François Guermonprez, surgeon of Lille realized on April 11th, 1885 the transposition
of major one damaged by an accident of carding machine to reconstruct the thumb amputated
during the same accident. The concept of pollicisation had been born, but it will
still remain little applied up to the Second World War, because the created neo-thumb
was not always sensitive, mobile and the first corner remained too narrow.
The decisive stages will be situated between 1943 and 1952 where three surgeons are
going to bring decisive technical refinements which will make of the pollicisation
the most successful intervention of reconstruction of the thumb.
The German O. Hilgenfeldt in 1943 recommended the pollicisation of the major from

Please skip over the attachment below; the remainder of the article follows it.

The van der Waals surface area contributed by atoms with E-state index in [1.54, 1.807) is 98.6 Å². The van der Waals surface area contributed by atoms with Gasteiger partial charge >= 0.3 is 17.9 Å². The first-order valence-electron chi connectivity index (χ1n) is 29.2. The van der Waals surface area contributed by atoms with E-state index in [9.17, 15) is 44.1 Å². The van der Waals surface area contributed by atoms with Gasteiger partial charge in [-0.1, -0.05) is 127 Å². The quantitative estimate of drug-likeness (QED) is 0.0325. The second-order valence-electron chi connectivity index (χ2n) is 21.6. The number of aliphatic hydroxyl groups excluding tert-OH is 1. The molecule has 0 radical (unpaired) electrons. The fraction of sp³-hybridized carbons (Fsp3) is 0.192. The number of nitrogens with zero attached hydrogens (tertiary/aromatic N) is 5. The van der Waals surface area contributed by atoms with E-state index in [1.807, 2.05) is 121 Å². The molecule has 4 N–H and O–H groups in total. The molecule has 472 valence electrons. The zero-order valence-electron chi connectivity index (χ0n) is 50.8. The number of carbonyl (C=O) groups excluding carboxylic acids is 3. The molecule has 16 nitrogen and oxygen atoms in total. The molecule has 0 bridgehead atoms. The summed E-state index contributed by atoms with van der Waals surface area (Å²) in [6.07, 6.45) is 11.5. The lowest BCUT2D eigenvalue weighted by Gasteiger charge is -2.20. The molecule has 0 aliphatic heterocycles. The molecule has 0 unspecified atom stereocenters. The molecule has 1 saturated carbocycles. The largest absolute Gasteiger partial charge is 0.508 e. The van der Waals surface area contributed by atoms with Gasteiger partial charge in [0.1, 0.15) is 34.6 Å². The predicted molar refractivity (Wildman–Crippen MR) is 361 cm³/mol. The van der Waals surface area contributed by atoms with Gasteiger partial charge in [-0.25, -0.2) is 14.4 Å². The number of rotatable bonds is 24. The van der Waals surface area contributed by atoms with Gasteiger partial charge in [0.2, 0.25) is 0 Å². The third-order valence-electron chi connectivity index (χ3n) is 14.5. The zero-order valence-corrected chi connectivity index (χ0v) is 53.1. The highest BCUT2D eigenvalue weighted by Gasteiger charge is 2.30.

an experiment demonstrating that all the long fingers were pollicisables.
The Frenchman J. Gosset describes in 1949 the pollicisation of the index by proposing
a cutaneous section assuring the reconstruction of the first corner by a fragment
palmaire base. Later, in 1964, according to the experience of
Le Tac, he will recommend the ring finger.
The American J.W. Littler, in 1953 brings an additional freedom in the realization
of the pollicisation of the index by applying him the principles of the neurovascular
fragment in island. The pollicisé finger is so released from any cutaneous tie.